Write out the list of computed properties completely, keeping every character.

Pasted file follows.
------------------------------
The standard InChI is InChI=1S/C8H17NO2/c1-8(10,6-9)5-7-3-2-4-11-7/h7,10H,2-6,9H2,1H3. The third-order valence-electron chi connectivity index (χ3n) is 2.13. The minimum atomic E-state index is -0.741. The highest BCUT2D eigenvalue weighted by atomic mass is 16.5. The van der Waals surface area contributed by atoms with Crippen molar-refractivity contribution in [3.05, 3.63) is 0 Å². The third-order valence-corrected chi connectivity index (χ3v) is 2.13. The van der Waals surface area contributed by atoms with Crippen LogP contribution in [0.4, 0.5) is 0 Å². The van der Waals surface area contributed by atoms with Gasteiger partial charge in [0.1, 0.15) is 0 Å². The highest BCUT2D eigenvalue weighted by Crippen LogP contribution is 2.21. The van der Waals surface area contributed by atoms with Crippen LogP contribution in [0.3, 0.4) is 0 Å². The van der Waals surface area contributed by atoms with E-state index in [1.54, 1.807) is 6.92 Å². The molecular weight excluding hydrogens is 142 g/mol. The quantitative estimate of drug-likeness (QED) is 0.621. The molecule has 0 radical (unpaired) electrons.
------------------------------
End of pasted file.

The standard InChI is InChI=1S/C8H17NO2/c1-8(10,6-9)5-7-3-2-4-11-7/h7,10H,2-6,9H2,1H3. The third-order valence-electron chi connectivity index (χ3n) is 2.13. The minimum atomic E-state index is -0.741. The highest BCUT2D eigenvalue weighted by atomic mass is 16.5. The van der Waals surface area contributed by atoms with Crippen molar-refractivity contribution in [3.05, 3.63) is 0 Å². The third-order valence-corrected chi connectivity index (χ3v) is 2.13. The van der Waals surface area contributed by atoms with Crippen LogP contribution in [0.4, 0.5) is 0 Å². The van der Waals surface area contributed by atoms with Gasteiger partial charge in [0.1, 0.15) is 0 Å². The highest BCUT2D eigenvalue weighted by Crippen LogP contribution is 2.21. The van der Waals surface area contributed by atoms with Crippen LogP contribution in [0.3, 0.4) is 0 Å². The van der Waals surface area contributed by atoms with E-state index in [1.54, 1.807) is 6.92 Å². The molecular weight excluding hydrogens is 142 g/mol. The quantitative estimate of drug-likeness (QED) is 0.621. The molecule has 0 radical (unpaired) electrons.